After three decades, Feng Lulu was reunited with her birth family. As a toddler, she was kidnapped while playing outside her house, but through the help of All-China Women’s Federation, she was finally located. Because she was so young when she was abducted, Feng Lulu doesn’t remember it. She grew up believing she’d been sold because her parents couldn’t afford to keep her, so learning the truth surfaced many questions and emotions.

When Joseph was unexpectedly reunited with his brothers, it’s likely he experienced some complex emotions. He’d been sold by his brothers into slavery in Egypt as a young man. Despite a series of painful twists and turns, God propelled Joseph to a position of authority. When his brothers came to Egypt to buy food during a famine, they—unwittingly—sought it from him.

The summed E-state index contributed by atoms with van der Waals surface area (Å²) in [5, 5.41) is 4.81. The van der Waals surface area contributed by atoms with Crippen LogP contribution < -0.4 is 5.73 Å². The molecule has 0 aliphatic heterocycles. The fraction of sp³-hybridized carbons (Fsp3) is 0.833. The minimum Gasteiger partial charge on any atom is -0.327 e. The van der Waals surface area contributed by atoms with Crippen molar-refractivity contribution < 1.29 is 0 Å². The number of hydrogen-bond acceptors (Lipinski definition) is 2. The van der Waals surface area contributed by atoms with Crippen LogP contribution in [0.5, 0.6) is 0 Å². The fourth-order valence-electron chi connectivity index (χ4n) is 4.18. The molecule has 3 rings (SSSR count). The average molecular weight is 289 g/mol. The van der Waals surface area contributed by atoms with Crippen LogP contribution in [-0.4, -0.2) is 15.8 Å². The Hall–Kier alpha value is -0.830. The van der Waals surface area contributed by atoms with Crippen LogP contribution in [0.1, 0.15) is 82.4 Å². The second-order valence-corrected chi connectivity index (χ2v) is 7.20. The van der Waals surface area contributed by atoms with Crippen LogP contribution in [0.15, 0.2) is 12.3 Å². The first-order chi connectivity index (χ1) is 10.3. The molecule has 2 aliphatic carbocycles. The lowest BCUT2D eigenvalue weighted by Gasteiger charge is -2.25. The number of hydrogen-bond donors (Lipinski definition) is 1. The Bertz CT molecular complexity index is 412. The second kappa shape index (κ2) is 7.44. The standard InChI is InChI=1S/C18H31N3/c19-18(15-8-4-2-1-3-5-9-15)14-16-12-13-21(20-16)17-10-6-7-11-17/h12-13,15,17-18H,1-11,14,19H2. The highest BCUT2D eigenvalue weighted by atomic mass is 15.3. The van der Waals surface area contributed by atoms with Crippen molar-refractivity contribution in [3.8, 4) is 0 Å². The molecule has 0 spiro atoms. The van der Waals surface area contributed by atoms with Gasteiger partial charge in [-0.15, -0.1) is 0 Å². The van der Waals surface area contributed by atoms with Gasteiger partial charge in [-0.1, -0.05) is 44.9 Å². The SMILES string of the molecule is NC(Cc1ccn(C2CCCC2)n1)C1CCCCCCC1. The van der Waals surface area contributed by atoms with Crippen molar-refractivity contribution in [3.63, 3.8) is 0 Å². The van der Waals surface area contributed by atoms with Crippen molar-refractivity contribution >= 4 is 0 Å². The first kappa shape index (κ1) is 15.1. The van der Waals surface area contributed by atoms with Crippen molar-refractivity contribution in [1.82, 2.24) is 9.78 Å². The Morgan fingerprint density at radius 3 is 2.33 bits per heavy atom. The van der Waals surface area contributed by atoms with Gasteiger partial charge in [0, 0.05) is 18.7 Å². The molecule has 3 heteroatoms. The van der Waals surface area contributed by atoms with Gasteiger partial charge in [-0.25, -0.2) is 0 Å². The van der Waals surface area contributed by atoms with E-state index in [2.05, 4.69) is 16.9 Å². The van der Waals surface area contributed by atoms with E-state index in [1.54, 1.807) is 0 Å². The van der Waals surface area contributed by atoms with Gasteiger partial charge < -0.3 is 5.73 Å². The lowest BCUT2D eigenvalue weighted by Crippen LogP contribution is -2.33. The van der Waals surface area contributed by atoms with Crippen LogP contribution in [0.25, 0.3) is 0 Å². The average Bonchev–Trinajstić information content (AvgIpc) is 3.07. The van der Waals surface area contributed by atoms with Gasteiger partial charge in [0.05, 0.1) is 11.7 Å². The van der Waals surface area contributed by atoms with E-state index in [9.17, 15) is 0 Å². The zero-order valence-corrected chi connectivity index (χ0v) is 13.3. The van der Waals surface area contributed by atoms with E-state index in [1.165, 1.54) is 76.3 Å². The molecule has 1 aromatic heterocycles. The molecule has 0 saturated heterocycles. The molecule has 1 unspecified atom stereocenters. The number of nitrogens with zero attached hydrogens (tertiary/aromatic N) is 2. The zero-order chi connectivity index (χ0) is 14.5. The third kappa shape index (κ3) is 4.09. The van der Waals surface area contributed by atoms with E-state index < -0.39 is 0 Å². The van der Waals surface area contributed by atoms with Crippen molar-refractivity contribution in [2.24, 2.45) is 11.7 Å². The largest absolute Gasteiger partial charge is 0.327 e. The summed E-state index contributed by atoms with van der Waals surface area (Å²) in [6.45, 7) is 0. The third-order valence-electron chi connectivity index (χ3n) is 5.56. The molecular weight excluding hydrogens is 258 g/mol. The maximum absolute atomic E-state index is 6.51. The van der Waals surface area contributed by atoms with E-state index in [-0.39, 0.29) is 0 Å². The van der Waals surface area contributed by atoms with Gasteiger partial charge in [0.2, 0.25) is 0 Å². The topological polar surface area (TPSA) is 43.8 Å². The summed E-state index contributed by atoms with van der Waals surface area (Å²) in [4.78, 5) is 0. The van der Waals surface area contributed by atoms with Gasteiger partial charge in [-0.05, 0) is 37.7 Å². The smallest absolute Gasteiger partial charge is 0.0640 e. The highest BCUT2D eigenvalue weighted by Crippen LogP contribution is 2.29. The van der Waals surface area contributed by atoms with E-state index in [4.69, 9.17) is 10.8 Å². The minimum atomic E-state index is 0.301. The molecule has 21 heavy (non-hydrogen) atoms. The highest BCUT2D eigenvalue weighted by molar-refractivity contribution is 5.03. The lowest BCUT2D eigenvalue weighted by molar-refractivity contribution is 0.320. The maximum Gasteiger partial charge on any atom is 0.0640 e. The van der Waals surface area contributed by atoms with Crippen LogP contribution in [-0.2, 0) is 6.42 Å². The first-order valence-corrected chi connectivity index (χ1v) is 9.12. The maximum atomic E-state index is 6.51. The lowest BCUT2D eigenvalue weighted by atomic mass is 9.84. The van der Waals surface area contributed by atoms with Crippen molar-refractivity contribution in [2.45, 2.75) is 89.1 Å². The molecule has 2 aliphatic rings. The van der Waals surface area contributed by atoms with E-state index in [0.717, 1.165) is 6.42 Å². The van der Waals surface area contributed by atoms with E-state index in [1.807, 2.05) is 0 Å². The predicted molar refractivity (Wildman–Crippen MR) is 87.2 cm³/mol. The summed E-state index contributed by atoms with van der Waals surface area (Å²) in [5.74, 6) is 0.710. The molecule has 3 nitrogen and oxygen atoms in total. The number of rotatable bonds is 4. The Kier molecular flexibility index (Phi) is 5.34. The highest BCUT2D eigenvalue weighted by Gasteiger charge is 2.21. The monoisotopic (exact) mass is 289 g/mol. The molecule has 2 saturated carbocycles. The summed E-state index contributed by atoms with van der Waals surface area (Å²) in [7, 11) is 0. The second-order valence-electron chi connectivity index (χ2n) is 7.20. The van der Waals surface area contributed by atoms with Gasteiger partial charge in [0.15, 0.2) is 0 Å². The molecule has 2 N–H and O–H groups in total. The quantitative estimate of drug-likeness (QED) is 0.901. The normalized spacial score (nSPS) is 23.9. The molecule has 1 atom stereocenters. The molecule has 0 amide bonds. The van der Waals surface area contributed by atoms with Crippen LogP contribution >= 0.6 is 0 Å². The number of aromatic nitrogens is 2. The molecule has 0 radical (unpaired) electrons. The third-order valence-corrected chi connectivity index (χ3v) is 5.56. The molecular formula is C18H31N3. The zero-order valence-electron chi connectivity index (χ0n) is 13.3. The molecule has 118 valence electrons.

Joseph acknowledged to his brothers that God redeemed their wrongdoing, saying He used it to “save [their] lives by a great deliverance” (Genesis 45:7). Yet Joseph doesn’t mince words or redefine their hurtful actions toward him—he described them accurately as “selling [him]” (v. 5).

We sometimes try to put an overly positive spin on difficult situations, focusing on the good God brings from them without acknowledging the emotional struggle. Let’s take care not to redefine a wrong as being good simply because God redeemed it: we can look for Him to bring good from it while still recognizing the hardship and pain wrongdoing causes. Both are true.